Take for example the issue of international security. So to commit a terrorist act today and really do damage to a state, there is no longer any need to hijack planes on September 11. Too expensive, too complicated to organize. The new genre terrorist may be more stylish, more subtle, but highly dangerous. He will only have to imbibe a contaminated vial, undetectable by the scanner of all airports, and wander without apparent symptom in public places, stadiums, concerts, restaurants, to distill his venom. Do you think that the anti-terrorist agencies of the Western countries are really ready to face such a threat? That no. They have an obligation to innovate, to adapt to the possibility of a new kind of bioterrorism.

In Toronto, Canada, the Association of Auto Parts Manufacturers has reconverted its factories to produce ... protective masks. Production will reach One Million masks next week. Thanks to COVID19, the Canadian remembered that before China became the factory of the world, North America manufactured Wrangler or Levi’s Jeans, which were exported all over the world. Canadians suddenly rediscover industrial skills that thay had voluntarily neglected and left to others. This transformation speaks to me particularly, since I have lived thirteen years of my life close to the Ford Windstar vehicle manufacturing plant in Ontario. This ability to adapt is the key for any society that wishes to cross the COVID19 pandemic, and end up with a functional economy after it.

Another example: Medtronic, a giant in biomedical equipment, and also manufacturer of respirators, offers the design of its respirators free of charge to anyone who wants to make them. To hell with the expensive patents they funded. Do you think this gesture is pure philanthropy? I doubt. This company quickly understood that the thorny issue of the availability of respirators will inevitably restructure its market, and prompt the creation of dozens of new manufacturers, all potential competitors.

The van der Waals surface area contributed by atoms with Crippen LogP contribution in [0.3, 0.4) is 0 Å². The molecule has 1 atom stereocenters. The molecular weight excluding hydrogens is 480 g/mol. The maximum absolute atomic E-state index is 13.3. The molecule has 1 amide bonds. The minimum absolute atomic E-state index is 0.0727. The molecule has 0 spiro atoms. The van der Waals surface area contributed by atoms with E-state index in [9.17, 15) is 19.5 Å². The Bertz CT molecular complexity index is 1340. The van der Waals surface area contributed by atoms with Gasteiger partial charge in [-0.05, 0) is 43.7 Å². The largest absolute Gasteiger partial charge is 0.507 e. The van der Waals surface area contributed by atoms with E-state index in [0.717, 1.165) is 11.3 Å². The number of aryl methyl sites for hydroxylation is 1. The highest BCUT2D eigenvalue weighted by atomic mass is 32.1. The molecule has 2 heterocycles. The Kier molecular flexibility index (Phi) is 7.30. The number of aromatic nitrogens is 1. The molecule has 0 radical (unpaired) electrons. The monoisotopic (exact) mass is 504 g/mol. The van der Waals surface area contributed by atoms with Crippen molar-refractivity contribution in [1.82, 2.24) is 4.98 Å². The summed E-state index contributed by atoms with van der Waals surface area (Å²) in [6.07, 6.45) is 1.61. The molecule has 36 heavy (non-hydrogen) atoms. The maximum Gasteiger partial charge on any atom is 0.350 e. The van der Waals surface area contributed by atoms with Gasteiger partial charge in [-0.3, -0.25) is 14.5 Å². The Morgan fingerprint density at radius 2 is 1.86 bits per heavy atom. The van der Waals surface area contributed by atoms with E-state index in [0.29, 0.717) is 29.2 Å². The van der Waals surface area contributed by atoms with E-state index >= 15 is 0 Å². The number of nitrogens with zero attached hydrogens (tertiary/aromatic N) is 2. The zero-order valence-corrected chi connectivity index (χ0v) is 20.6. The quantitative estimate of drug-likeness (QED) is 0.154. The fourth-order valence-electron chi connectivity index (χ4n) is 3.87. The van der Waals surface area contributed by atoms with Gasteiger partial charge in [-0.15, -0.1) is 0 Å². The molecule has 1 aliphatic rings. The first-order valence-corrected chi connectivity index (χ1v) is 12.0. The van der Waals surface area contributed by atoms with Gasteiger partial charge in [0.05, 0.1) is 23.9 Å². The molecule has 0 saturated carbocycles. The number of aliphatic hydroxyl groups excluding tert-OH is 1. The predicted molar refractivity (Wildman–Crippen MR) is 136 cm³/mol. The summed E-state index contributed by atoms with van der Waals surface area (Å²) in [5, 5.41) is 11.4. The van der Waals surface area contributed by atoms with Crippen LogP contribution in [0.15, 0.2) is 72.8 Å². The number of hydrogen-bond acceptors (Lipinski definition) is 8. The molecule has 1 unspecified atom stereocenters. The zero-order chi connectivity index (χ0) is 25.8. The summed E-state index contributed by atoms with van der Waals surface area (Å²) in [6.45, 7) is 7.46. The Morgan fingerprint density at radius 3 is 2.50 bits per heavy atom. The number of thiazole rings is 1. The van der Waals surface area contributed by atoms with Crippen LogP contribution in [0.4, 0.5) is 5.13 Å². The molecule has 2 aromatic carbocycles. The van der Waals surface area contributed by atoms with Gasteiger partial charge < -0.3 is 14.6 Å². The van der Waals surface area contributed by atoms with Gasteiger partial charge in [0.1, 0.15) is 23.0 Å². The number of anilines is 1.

Closer to home, in neighboring Ghana. On March 16, 2020, the President of the Republic of Ghana invited all of the country's drug manufacturers to ask them a simple question: what can you do to help Ghana with COVID19?

The day after this meeting, Ghana redefined its protocols, so as to allow all manufacturers to see their factories and products certified and approved by the Ghanaian regulator of the pharmaceutical sector, in record time. Dozens of locally produced pharmaceutical products, used in the fight against COVID19, obtained their certification in twenty-four hours. Chloroquine, Azithromycin, Paracetamol, etc., were approved by an express procedure. Because of this reactivity, the Ghanaian very quickly understood that in wartime, we do not behave as in peacetime, but above all, that the coronavirus pandemic could be an opportunity to develop a local, strong pharmaceutical industry, and independent of external supply.